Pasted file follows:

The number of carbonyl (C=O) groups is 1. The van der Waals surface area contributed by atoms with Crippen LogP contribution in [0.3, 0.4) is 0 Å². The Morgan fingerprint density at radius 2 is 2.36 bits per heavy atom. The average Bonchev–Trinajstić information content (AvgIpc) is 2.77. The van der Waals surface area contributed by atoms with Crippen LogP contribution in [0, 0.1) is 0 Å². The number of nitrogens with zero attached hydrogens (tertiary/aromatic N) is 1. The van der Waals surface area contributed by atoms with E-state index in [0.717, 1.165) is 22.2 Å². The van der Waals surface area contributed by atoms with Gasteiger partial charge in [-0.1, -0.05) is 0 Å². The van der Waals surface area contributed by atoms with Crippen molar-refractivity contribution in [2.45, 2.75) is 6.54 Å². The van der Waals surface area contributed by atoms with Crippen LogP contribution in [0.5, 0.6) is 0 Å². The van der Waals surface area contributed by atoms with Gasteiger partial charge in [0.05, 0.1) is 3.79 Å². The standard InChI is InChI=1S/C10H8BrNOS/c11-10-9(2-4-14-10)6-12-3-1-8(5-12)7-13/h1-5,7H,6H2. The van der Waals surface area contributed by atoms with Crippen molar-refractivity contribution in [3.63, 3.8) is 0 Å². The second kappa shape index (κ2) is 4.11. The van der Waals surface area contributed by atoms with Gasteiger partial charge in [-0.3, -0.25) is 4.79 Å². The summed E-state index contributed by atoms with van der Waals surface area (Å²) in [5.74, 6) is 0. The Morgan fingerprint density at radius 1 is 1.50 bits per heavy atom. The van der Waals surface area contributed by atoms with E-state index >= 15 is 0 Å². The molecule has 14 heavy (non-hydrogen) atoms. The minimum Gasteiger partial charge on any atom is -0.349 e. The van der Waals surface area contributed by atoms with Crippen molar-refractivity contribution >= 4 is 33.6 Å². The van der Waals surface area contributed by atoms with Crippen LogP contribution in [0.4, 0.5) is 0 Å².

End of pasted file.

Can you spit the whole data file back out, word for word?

The number of carbonyl (C=O) groups is 1. The van der Waals surface area contributed by atoms with Crippen LogP contribution in [0.3, 0.4) is 0 Å². The Morgan fingerprint density at radius 2 is 2.36 bits per heavy atom. The average Bonchev–Trinajstić information content (AvgIpc) is 2.77. The van der Waals surface area contributed by atoms with Crippen LogP contribution in [0, 0.1) is 0 Å². The number of nitrogens with zero attached hydrogens (tertiary/aromatic N) is 1. The van der Waals surface area contributed by atoms with E-state index in [0.717, 1.165) is 22.2 Å². The van der Waals surface area contributed by atoms with Gasteiger partial charge in [-0.1, -0.05) is 0 Å². The van der Waals surface area contributed by atoms with Crippen molar-refractivity contribution in [2.45, 2.75) is 6.54 Å². The van der Waals surface area contributed by atoms with Crippen LogP contribution in [0.5, 0.6) is 0 Å². The van der Waals surface area contributed by atoms with Gasteiger partial charge in [0.05, 0.1) is 3.79 Å². The standard InChI is InChI=1S/C10H8BrNOS/c11-10-9(2-4-14-10)6-12-3-1-8(5-12)7-13/h1-5,7H,6H2. The van der Waals surface area contributed by atoms with Crippen molar-refractivity contribution in [3.63, 3.8) is 0 Å². The second kappa shape index (κ2) is 4.11. The van der Waals surface area contributed by atoms with Gasteiger partial charge in [-0.3, -0.25) is 4.79 Å². The summed E-state index contributed by atoms with van der Waals surface area (Å²) in [5.74, 6) is 0. The Morgan fingerprint density at radius 1 is 1.50 bits per heavy atom. The van der Waals surface area contributed by atoms with E-state index >= 15 is 0 Å². The molecule has 14 heavy (non-hydrogen) atoms. The minimum Gasteiger partial charge on any atom is -0.349 e. The van der Waals surface area contributed by atoms with Crippen molar-refractivity contribution >= 4 is 33.6 Å². The van der Waals surface area contributed by atoms with Crippen LogP contribution in [0.4, 0.5) is 0 Å².